• 0
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      Kautilya

      “Please learn a little bit of Old Tamil, sanskrit and pali and then you would re-write what you have written.”

      You are on the right track.

      Your Asthana Guru Bandu de Silva (Eccentric Old Chap) could help to run classes which I hope would benefit people who are really into learning.

      • 0
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        What does that AssThana mean?

        • 0
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          Totsky

          “Ass Thana”

          Where donkeys are kept, perhaps your homestead.

          Asthana – meaning belonging to court.

          Asthana Guru – One who teaches or advises the king and his brats.

          Asthana Kavi – Court poet

  • 0
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    Bedbarney blah – has missed the point again.

    • 0
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      Hannah, how are you? You went missing there for awhile. See the lengths I go to get a reaction from you? It is sign of true affection.

      • 0
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        Whats with that reaction into an affection, mmm erection?

  • 0
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    You say, “Parayar had to settle for the job of collecting and disposing of human waste.”
    …very similar to the job that Rajpal, Malinda, Jim Soft in the head, Leela, T. Sumanasekara and countless others are doing noh? :D

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      In return they produce fat old potatoes.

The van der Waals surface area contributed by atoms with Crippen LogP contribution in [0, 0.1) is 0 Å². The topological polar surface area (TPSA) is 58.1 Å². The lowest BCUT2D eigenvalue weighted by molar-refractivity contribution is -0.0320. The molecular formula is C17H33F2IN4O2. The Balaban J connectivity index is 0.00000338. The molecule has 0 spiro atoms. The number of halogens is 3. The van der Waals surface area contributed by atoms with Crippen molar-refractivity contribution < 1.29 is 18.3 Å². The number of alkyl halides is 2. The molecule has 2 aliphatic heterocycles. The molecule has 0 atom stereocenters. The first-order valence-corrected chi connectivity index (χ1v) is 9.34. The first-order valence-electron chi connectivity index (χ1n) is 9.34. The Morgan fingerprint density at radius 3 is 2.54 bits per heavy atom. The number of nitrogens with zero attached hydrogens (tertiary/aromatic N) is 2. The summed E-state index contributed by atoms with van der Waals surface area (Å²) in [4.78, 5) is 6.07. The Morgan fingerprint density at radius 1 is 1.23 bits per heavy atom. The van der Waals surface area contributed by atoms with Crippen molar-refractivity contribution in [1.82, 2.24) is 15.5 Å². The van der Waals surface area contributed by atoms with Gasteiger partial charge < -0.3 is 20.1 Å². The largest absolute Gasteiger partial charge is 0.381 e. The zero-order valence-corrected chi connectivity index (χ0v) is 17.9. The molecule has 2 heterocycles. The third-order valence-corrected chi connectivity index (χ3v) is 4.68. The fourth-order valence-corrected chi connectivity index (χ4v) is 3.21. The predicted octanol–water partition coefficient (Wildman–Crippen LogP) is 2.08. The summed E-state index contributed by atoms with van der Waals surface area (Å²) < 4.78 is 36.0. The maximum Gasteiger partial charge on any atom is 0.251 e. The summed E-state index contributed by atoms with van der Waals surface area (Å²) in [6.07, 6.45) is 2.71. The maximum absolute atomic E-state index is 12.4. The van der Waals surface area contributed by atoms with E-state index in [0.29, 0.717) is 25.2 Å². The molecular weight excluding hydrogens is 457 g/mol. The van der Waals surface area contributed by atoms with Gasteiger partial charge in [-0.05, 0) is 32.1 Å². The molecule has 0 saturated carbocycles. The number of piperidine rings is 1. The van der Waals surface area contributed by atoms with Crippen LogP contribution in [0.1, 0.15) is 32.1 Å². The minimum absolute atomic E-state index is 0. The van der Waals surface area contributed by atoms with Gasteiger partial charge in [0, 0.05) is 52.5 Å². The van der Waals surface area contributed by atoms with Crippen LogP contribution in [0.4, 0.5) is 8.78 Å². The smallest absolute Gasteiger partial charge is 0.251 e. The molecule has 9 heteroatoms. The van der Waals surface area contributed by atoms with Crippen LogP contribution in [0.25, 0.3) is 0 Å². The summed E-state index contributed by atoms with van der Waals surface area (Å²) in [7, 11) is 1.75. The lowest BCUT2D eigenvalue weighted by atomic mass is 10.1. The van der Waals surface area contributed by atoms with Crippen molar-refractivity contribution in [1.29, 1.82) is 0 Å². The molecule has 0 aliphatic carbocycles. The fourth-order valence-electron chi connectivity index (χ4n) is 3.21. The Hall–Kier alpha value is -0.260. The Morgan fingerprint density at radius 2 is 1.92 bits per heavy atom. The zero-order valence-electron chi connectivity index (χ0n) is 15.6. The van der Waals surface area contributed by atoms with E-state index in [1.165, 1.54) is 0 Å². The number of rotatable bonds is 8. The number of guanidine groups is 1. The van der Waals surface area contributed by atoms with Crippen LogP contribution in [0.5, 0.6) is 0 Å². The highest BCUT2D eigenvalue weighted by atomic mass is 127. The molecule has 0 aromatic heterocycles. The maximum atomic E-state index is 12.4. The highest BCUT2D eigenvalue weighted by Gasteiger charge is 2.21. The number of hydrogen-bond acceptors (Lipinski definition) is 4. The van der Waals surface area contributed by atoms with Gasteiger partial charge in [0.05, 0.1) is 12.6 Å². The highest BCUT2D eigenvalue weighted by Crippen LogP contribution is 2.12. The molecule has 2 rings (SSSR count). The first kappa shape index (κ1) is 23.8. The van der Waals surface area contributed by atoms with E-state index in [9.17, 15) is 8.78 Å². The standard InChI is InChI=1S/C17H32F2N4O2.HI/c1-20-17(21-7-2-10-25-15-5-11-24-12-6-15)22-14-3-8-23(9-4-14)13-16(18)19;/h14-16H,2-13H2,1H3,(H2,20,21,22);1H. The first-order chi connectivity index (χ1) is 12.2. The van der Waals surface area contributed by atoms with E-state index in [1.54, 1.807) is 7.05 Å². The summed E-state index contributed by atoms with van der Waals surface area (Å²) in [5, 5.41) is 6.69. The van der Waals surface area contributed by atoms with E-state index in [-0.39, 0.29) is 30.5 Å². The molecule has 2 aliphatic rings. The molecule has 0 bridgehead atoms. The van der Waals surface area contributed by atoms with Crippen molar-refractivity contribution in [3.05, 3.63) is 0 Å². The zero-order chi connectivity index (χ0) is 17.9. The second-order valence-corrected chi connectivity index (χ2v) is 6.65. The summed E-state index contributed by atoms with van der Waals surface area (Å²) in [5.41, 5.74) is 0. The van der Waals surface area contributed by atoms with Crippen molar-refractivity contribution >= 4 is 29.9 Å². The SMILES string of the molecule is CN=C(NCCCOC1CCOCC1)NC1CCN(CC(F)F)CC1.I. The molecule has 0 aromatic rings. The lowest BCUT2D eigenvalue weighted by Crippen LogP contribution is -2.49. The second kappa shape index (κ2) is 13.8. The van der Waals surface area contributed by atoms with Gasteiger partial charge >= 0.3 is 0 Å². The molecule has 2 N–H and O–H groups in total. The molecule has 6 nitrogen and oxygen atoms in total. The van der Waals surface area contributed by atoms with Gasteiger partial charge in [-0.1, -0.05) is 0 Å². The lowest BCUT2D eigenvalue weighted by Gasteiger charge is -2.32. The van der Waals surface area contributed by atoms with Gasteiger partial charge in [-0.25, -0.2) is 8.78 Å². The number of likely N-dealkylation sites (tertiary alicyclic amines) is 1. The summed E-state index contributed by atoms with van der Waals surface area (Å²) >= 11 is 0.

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      I think I have to Agree with you,

      Better to put Some names at the first line, Like Kudu Dumiya, Kudu Mervin, Bandula J, Malaka, Yalpanam Hathuru Singho like some more to follow ,As they all are collecting and disposing of Night soil of Jarapassa Clan. .

  • 0
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    The word ‘paradessi’ connotes a foreigner and I believe it’s origin is Sanskrit and nothing to do with Portuguese.
    But in the term ‘parademala’, it is obvious it was used in a demeaning sense.

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      The mother of all abstracts of the word ‘Para’ is from the word ‘Paarei’ = Rock. Para=to fly, Para=Speak, Para=Outside, Para=The First, Para=Ever, Para=Injury, Para=See; are just words derived from the word Paarei. Why, according Tamil belief the lingam takes the principal place of all lives on this planet. So, in modern malayalam etymology too, the word (“Paara” weikunnathu)(Paarei/T[Rock]), is used to mean ‘to slander’/’backbite’.

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      The word is derived from the Filipino “Pare” which means_ confessor, friend, priest, divine etc.

      So as much of it to mint with meaningful cents:

      Tamil confessor
      Tamil Friend
      Tamil Priest
      Divine Tamil

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    RE:Agnes Tambinayagam’s research: significant portion of her research was conducted during her tenure at St. Antony’s College, University of Oxford, England in 2003-2007.

    What does”tenure” mean here?Was she teaching there or studyng for her Ph.D there?If so, under whose supervision?

    • 1
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      What is your problem with the meaning of ‘tenure’?

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    If you ask me the whole Country is full of Para Mee Harakas !

    • 1
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      …and Don Quixote will daydream of imply his vigour and valour on the Mee Harakas.

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      The Chief of whom is Medamulana Meeharaka!

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    In addition to the interpretation of ‘Para’ given by the author ‘parayar’ are also hired to broadcast the death of people in villages in the north and east of Sri Lanka by merely beating their para-drums. The word ‘Parai’ simply means speak in Kerala and Sri Lanka. Unfortunately the para-drummer or ‘parayan’ means an outcast among chauvinists of so-called higher casts.